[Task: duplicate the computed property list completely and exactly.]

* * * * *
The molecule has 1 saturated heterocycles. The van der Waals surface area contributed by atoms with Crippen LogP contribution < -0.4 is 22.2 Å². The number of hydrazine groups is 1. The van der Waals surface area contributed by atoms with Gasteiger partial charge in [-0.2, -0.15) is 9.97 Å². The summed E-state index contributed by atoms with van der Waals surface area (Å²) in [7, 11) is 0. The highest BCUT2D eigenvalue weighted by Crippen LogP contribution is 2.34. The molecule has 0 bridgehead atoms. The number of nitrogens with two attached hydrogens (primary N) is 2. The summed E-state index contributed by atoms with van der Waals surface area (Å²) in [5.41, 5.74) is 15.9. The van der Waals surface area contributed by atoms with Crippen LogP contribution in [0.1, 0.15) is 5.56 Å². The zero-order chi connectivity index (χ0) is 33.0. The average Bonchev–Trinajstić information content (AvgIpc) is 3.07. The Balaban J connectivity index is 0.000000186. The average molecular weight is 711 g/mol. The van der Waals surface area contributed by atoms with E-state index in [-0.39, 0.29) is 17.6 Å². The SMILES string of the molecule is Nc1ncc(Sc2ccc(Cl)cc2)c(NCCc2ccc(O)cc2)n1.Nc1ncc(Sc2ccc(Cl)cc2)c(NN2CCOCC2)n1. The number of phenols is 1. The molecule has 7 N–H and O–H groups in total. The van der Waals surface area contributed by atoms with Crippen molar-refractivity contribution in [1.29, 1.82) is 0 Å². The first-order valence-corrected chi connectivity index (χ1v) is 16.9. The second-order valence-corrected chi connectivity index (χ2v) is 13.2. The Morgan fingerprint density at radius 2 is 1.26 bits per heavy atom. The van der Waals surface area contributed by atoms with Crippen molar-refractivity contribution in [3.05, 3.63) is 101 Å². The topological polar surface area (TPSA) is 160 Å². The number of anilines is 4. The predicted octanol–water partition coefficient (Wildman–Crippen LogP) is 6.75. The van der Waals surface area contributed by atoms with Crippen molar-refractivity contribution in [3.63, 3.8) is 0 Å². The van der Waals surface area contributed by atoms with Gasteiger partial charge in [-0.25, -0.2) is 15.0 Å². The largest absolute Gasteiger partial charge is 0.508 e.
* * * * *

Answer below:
The molecule has 1 saturated heterocycles. The van der Waals surface area contributed by atoms with Crippen LogP contribution < -0.4 is 22.2 Å². The number of hydrazine groups is 1. The van der Waals surface area contributed by atoms with Gasteiger partial charge in [-0.2, -0.15) is 9.97 Å². The summed E-state index contributed by atoms with van der Waals surface area (Å²) in [7, 11) is 0. The highest BCUT2D eigenvalue weighted by Crippen LogP contribution is 2.34. The molecule has 0 bridgehead atoms. The number of nitrogens with two attached hydrogens (primary N) is 2. The summed E-state index contributed by atoms with van der Waals surface area (Å²) in [5.41, 5.74) is 15.9. The van der Waals surface area contributed by atoms with Crippen LogP contribution in [0.1, 0.15) is 5.56 Å². The zero-order chi connectivity index (χ0) is 33.0. The average Bonchev–Trinajstić information content (AvgIpc) is 3.07. The Balaban J connectivity index is 0.000000186. The average molecular weight is 711 g/mol. The van der Waals surface area contributed by atoms with E-state index in [-0.39, 0.29) is 17.6 Å². The SMILES string of the molecule is Nc1ncc(Sc2ccc(Cl)cc2)c(NCCc2ccc(O)cc2)n1.Nc1ncc(Sc2ccc(Cl)cc2)c(NN2CCOCC2)n1. The number of phenols is 1. The molecule has 7 N–H and O–H groups in total. The van der Waals surface area contributed by atoms with Crippen molar-refractivity contribution in [1.29, 1.82) is 0 Å². The first-order valence-corrected chi connectivity index (χ1v) is 16.9. The second-order valence-corrected chi connectivity index (χ2v) is 13.2. The Morgan fingerprint density at radius 2 is 1.26 bits per heavy atom. The van der Waals surface area contributed by atoms with Crippen molar-refractivity contribution in [3.05, 3.63) is 101 Å². The topological polar surface area (TPSA) is 160 Å². The number of anilines is 4. The predicted octanol–water partition coefficient (Wildman–Crippen LogP) is 6.75. The van der Waals surface area contributed by atoms with Crippen molar-refractivity contribution in [3.63, 3.8) is 0 Å². The van der Waals surface area contributed by atoms with Gasteiger partial charge in [-0.25, -0.2) is 15.0 Å². The largest absolute Gasteiger partial charge is 0.508 e.